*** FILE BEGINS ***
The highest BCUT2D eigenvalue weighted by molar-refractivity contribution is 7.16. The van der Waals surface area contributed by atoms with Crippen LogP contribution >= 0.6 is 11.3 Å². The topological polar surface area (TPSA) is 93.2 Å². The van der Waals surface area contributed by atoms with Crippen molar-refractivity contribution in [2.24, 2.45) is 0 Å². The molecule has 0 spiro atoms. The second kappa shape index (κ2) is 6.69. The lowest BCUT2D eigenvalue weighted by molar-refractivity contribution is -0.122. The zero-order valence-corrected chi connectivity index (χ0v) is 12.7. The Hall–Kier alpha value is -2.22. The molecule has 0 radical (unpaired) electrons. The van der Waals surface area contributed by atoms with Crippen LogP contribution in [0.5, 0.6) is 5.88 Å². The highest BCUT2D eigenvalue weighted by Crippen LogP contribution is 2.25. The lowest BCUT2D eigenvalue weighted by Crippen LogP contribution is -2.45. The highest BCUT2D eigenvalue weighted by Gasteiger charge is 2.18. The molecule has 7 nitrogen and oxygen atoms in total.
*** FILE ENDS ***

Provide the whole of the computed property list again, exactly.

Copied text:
The highest BCUT2D eigenvalue weighted by molar-refractivity contribution is 7.16. The van der Waals surface area contributed by atoms with Crippen LogP contribution >= 0.6 is 11.3 Å². The topological polar surface area (TPSA) is 93.2 Å². The van der Waals surface area contributed by atoms with Crippen molar-refractivity contribution in [2.24, 2.45) is 0 Å². The molecule has 0 spiro atoms. The second kappa shape index (κ2) is 6.69. The lowest BCUT2D eigenvalue weighted by molar-refractivity contribution is -0.122. The zero-order valence-corrected chi connectivity index (χ0v) is 12.7. The Hall–Kier alpha value is -2.22. The molecule has 0 radical (unpaired) electrons. The van der Waals surface area contributed by atoms with Crippen LogP contribution in [0.5, 0.6) is 5.88 Å². The highest BCUT2D eigenvalue weighted by Crippen LogP contribution is 2.25. The lowest BCUT2D eigenvalue weighted by Crippen LogP contribution is -2.45. The highest BCUT2D eigenvalue weighted by Gasteiger charge is 2.18. The molecule has 7 nitrogen and oxygen atoms in total.